California boosts racial mix without affirmative action.
As courts and conservatives chip away at affirmative action, educators seeking to ensure diversity have increasingly turned to new social and economic criteria from where students live to what language is spoken at home to decide who goes to which school.
This fall, the opposite sides of San Francisco Bay are offering perhaps the most comprehensive look yet at how such policies work, from kindergarten through college.
Predictably, criticism is widespread. San Francisco public schools' "diversity index," which places children in schools based in part on family income or native language but not race led one neighborhood to consider seceding from the district.
Across the bay, an admissions initiative at the University of California at Berkeley, which gauges life challenges as well as report cards in a "comprehensive review," has been called a back door for racial preferences.
Yet there is evidence that the programs are bringing some measure of diversity without running afoul of the law. Moreover, a new kind of diversity is emerging, with a wider range of rich and poor, as well as more well-rounded students of every race rather than just good test takers.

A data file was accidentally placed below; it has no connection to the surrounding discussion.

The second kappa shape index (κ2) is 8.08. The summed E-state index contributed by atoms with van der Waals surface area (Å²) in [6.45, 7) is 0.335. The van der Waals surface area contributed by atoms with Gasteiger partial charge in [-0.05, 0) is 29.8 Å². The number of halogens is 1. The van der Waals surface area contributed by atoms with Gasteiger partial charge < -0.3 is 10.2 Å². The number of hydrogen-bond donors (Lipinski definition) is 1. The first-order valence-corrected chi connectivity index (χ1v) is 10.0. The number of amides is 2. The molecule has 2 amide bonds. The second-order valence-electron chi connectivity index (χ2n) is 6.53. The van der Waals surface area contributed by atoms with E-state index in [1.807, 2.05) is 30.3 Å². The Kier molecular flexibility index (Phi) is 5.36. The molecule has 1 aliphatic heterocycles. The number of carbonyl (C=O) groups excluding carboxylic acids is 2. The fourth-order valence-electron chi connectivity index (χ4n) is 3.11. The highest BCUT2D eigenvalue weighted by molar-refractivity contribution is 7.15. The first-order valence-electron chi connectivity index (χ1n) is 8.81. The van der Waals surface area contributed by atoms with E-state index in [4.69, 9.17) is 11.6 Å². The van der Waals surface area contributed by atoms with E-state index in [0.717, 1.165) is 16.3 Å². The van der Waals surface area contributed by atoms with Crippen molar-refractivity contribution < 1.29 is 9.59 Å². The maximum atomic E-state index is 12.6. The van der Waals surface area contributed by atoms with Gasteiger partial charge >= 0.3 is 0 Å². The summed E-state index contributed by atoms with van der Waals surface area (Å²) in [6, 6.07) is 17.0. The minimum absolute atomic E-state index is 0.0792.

Given California's position as a vanguard, the Bay Area's trials are being charted by educators nationwide. What's clear so far, in the programs' intricate formulas to weigh each socioeconomic factor, is that maintaining diversity will be far more complex than black and white.
"This is the affirmative action of the 21st century," says Richard Kahlenberg, an education expert at the Century Foundation in New York. "Communities are looking to keep some sort of diversity, but must turn away from race-based policies."
It's an issue that the University of California has dealt with since state voters banned affirmative action in 1996. When Proposition 209 took effect, minority admissions to the state's three elite campuses Berkeley, Los Angeles, and San Diego plummeted. At Berkeley, the percentage of African-Americans, Latinos, and native Americans admitted in one year fell from 25.3 to 11.0 percent.